Make a Moving Into College Dorm Checklist

Checklists are essential parts of a good relocation organization. Make sure the following tasks are on it:

Checking your college's policies

Each school has different rules and regulations regarding its dorms, so it’s essential to be aware of what is and isn’t allowed before you get packing services or start boxing up on your own. By doing this, you will avoid many potential issues or conflicts down the road.

Starting with packing eraly

Do not wait until the last minute to start preparing – begin a few weeks in advance so you’re not rushed and stressed out. Make a list of what you have to bring and start boxing up little by little so it’s not overwhelming.

Creating a budget

College is expensive, so it’s crucial to create a relocation budget before the move. Determine how much money you have to work with and plan how you will spend it. This will help you stay on track and avoid overspending on things you want but don’t need.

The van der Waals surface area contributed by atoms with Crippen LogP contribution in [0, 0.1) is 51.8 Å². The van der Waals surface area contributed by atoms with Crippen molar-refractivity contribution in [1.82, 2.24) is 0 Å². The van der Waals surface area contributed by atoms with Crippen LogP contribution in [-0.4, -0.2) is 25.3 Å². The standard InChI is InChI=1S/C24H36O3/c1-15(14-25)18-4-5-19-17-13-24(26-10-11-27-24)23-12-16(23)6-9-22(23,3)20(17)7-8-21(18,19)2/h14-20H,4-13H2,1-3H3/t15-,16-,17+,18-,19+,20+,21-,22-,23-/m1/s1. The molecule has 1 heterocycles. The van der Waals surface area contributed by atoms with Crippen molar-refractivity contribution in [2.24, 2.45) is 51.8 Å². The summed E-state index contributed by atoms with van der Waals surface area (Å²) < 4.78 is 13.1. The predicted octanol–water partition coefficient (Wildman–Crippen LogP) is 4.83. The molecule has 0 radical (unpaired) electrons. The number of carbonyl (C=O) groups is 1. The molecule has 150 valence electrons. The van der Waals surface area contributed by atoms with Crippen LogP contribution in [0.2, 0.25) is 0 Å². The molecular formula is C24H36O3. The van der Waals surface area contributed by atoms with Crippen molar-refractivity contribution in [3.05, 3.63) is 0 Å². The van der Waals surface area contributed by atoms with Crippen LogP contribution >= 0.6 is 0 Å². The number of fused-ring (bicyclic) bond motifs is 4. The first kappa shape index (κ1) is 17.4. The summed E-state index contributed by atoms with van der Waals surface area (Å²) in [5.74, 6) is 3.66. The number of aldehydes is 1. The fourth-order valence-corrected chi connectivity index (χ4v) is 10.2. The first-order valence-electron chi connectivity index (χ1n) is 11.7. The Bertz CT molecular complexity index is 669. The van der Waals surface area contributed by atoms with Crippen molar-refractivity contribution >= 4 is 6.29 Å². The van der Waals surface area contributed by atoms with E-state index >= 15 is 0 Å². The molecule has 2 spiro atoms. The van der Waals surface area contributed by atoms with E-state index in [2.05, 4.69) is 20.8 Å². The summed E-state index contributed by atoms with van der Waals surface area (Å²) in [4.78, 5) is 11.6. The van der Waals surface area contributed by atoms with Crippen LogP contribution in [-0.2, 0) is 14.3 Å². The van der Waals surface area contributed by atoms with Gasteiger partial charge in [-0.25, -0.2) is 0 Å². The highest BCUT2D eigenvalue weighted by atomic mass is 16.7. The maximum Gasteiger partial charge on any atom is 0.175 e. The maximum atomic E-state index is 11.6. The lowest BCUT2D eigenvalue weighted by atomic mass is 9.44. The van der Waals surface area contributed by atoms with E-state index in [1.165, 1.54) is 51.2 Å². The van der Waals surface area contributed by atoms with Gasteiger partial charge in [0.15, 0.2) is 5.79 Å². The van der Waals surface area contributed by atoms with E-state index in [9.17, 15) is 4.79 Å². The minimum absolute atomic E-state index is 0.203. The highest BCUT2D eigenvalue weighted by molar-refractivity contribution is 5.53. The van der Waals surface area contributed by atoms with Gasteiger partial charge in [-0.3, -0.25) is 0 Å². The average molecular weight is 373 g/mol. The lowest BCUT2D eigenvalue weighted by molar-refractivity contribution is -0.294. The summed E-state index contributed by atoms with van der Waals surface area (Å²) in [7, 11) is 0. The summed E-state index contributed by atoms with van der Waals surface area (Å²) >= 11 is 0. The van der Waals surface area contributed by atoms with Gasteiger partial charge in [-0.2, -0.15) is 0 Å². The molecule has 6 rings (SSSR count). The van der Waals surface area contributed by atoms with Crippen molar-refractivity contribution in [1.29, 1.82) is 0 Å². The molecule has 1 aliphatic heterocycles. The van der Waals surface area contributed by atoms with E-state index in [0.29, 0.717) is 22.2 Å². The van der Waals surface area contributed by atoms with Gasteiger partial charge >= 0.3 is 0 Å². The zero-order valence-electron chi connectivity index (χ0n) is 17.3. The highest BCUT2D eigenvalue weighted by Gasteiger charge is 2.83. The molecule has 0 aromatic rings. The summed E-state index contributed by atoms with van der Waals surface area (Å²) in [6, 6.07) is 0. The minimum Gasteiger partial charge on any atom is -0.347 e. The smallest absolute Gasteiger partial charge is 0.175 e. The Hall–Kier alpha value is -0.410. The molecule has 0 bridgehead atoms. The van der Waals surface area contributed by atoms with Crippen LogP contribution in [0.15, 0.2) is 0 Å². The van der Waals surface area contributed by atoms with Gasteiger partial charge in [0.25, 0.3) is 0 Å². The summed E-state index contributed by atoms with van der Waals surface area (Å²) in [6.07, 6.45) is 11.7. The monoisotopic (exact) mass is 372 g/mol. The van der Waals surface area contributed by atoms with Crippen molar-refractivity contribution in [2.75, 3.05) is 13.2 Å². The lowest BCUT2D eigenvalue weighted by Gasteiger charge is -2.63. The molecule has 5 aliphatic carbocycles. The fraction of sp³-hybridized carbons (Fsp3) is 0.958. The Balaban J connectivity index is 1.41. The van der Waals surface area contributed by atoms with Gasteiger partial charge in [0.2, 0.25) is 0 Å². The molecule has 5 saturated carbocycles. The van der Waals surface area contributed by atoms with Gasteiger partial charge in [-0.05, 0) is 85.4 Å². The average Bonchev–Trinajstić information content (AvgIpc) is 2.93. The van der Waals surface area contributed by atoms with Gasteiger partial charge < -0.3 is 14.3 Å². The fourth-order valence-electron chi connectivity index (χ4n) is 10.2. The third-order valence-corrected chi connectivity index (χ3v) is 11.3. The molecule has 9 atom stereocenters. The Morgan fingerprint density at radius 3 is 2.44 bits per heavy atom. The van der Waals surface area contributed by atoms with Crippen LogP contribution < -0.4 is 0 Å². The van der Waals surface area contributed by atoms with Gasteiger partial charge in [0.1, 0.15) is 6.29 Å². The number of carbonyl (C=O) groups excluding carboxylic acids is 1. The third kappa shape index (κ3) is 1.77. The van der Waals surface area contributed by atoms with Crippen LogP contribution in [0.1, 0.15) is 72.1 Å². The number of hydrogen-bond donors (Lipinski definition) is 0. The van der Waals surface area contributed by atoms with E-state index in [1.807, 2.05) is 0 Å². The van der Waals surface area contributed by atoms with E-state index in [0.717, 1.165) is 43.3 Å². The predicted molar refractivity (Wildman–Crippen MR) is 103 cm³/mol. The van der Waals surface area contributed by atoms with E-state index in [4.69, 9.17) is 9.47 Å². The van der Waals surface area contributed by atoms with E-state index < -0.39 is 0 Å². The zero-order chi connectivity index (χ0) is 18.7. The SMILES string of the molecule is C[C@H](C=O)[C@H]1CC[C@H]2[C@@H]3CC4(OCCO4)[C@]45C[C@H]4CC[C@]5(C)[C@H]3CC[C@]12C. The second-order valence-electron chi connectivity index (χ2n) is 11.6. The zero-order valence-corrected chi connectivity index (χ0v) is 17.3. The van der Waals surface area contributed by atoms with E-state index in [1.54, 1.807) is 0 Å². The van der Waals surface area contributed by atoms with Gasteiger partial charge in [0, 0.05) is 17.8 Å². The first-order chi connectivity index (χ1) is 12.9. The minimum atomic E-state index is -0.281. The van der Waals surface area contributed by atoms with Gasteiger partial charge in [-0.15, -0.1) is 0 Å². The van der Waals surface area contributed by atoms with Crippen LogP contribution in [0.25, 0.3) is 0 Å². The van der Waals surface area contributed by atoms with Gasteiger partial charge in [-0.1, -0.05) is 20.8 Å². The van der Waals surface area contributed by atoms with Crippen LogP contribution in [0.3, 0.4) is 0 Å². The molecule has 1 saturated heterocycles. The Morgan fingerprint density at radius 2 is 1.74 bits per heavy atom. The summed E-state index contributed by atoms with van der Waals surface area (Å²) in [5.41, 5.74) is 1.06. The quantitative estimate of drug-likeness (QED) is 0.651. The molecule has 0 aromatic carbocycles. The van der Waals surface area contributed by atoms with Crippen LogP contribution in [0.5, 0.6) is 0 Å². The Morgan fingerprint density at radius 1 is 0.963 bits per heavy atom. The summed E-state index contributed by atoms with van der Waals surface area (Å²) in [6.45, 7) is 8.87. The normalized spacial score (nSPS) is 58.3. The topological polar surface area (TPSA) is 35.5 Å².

Learning how to be independent

Relocating to another city alone means you’ll have to become more responsible. You’ll have to practice proper budgeting, start doing home chores, maybe learn how to change a tire, and so on. However, it will all be worth it because you’ll learn how to rely on yourself, which is an important part of becoming an adult.

#2 There Is a List of Things You Cannot Bring

Colleges usually have a list of prohibited items you’re not allowed to keep. For example, don’t be surprised if you’re not allowed to have candles, coffee pots, oversized refrigerators, network routers, WiFi printers, air conditioners, space heaters, or personal door locks. This list can differ from one school to another, so check your school’s banned items before you start to organize packing.

Consider Items Cross-Country Movers Can’t Move, as Well